#96: Top Hat, White Tie and Tails

I'm stepping out, my dear,
To breathe an atmosphere
That simply reeks of class
And I trust
That you'll excuse my dust
When I step on the gas

Irving "Oh, How I Hate to Get Up In the Morning" Berlin never sounded more debonair than this partnership with the epitome of Depression-era escapism, Fred Astaire, for this ode to a fancy invitation.

This song positively dances, from climbing up the scale in the intro ("your presence / requested / this evening / it's formal") to skipping in the bridge, quoted above. This white tie and tails were tailor-made for Astaire. Listen here for a (kinda scratchy) YouTube clip.

Wednesday, April 1, 2009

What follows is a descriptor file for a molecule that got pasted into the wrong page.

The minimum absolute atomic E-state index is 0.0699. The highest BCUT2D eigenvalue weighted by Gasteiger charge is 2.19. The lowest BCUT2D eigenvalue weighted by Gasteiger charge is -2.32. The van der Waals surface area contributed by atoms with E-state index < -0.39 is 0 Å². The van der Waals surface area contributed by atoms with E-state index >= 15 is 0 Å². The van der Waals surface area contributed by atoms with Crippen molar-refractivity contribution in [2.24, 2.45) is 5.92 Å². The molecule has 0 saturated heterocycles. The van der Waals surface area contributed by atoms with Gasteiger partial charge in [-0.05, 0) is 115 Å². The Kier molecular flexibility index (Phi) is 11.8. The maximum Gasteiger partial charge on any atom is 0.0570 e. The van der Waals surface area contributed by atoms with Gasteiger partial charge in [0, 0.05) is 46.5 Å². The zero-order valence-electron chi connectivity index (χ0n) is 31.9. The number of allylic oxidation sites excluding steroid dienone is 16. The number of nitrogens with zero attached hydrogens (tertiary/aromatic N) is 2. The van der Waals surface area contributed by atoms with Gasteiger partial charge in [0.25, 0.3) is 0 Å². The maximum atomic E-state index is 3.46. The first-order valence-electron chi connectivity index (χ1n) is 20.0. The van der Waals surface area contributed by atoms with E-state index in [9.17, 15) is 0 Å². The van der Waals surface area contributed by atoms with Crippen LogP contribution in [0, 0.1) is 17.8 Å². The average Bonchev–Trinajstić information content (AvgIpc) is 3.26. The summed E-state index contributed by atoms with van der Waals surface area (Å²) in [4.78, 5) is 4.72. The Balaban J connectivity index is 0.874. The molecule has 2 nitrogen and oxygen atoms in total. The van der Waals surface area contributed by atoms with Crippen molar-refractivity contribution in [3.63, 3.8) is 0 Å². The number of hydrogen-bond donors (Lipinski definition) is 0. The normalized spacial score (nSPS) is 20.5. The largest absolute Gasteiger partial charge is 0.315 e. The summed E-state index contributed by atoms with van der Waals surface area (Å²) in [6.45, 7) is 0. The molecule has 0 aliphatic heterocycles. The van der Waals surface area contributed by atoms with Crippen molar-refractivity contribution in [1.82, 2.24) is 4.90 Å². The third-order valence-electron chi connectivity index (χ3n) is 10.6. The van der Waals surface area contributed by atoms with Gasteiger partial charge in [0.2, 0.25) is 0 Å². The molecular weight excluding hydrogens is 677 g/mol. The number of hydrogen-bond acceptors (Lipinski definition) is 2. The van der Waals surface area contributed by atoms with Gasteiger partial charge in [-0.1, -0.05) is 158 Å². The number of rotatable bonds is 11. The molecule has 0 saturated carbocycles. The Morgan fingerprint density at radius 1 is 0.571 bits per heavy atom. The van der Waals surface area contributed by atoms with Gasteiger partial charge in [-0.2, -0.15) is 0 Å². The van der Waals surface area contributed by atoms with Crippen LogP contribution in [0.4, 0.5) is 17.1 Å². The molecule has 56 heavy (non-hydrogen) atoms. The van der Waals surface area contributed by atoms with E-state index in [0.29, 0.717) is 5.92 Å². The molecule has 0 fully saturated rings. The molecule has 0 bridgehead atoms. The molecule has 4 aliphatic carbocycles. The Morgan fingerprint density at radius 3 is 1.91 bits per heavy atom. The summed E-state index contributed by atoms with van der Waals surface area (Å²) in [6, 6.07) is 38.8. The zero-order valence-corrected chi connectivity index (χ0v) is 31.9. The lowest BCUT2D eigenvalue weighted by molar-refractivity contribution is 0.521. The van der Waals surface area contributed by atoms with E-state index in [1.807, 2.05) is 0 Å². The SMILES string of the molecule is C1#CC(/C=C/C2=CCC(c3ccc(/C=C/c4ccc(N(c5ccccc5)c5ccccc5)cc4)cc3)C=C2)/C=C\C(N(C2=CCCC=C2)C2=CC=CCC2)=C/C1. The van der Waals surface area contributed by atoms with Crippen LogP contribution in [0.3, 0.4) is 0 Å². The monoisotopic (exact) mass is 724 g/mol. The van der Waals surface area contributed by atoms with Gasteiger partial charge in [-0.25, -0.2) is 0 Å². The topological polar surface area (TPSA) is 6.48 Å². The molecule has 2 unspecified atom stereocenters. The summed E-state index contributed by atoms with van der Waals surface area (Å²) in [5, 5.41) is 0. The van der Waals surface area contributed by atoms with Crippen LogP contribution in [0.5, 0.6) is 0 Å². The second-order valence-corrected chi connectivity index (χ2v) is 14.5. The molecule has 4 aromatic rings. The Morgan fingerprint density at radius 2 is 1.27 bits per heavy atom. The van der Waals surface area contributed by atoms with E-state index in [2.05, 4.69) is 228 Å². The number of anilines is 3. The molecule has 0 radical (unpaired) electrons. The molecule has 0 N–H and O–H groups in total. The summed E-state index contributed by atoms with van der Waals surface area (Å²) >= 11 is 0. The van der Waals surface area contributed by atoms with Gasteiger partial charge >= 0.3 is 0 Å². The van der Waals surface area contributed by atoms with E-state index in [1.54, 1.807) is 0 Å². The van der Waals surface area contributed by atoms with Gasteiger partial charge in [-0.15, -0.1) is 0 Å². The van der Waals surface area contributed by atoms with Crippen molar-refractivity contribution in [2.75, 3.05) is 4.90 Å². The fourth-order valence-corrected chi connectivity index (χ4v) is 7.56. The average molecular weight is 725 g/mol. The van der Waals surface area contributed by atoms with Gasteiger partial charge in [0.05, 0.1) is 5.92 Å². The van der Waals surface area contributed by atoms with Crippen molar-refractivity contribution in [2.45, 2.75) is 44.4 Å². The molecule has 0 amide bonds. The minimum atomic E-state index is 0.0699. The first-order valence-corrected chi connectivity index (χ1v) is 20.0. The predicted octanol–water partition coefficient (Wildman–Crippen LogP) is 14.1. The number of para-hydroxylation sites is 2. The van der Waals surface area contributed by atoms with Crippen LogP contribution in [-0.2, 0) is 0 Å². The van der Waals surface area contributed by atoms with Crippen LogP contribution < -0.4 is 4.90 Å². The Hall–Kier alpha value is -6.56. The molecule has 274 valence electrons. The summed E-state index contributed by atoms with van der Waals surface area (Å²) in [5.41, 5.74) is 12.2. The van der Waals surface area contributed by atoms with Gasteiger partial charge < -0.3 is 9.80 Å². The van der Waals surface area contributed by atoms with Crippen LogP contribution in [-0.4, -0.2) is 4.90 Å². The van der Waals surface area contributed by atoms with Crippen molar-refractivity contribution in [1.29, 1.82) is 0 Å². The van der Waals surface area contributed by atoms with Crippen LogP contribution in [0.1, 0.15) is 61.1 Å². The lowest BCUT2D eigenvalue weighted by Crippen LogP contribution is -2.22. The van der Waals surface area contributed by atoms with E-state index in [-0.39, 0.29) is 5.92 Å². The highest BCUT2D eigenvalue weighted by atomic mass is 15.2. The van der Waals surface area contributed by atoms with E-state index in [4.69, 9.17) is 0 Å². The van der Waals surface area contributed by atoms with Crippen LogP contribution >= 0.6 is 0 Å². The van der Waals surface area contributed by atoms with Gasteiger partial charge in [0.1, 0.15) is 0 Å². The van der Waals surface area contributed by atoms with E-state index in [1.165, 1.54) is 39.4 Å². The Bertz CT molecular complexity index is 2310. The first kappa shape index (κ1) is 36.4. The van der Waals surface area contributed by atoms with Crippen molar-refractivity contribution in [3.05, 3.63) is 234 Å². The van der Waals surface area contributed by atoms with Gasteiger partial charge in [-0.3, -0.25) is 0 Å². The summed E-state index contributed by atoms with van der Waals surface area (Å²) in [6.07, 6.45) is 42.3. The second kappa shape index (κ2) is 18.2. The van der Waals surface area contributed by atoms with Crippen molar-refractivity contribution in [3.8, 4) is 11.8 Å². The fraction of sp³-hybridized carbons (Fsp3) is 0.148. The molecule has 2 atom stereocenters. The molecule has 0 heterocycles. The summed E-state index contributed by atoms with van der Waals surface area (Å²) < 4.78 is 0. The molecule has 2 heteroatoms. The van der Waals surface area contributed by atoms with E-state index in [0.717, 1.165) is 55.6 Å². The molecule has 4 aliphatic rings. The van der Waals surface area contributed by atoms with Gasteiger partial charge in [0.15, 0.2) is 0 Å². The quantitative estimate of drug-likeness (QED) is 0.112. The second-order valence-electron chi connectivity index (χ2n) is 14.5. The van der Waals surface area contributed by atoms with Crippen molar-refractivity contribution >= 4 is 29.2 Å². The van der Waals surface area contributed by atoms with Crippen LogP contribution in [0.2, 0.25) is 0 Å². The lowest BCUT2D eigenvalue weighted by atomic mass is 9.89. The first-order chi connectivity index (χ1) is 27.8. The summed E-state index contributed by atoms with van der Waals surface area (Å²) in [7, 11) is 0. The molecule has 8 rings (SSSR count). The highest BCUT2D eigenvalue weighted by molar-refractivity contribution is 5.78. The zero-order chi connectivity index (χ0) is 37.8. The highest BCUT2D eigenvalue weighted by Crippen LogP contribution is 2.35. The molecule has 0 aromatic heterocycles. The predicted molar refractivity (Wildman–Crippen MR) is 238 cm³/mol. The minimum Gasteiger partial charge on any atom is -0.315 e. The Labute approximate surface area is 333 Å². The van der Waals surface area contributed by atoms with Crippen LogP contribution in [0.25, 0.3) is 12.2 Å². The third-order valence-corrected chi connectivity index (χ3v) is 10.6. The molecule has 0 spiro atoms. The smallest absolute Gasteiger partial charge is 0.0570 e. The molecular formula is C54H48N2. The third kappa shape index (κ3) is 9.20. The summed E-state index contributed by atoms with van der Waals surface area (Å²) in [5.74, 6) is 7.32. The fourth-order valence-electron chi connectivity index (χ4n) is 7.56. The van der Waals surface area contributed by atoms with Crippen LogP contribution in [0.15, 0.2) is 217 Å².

#97: I Could Write a Book

If they asked me, I could write a book
About the way you talk
And whisper and look
I could write a preface of how we met
That the world would never forget

This tune is so charming that it captures the "lovers from friends" romance perfectly in "When Harry Met Sally," despite being thick with irony in its original context. Pal Joey, the song-and-dance anti-hero in the 1940's Rodgers and Hart musical of the same name, just met a naive newcomer to the city and is already beguiling her with chapters about their storied romance through this song, despite the fact he's probably never read a book in his life.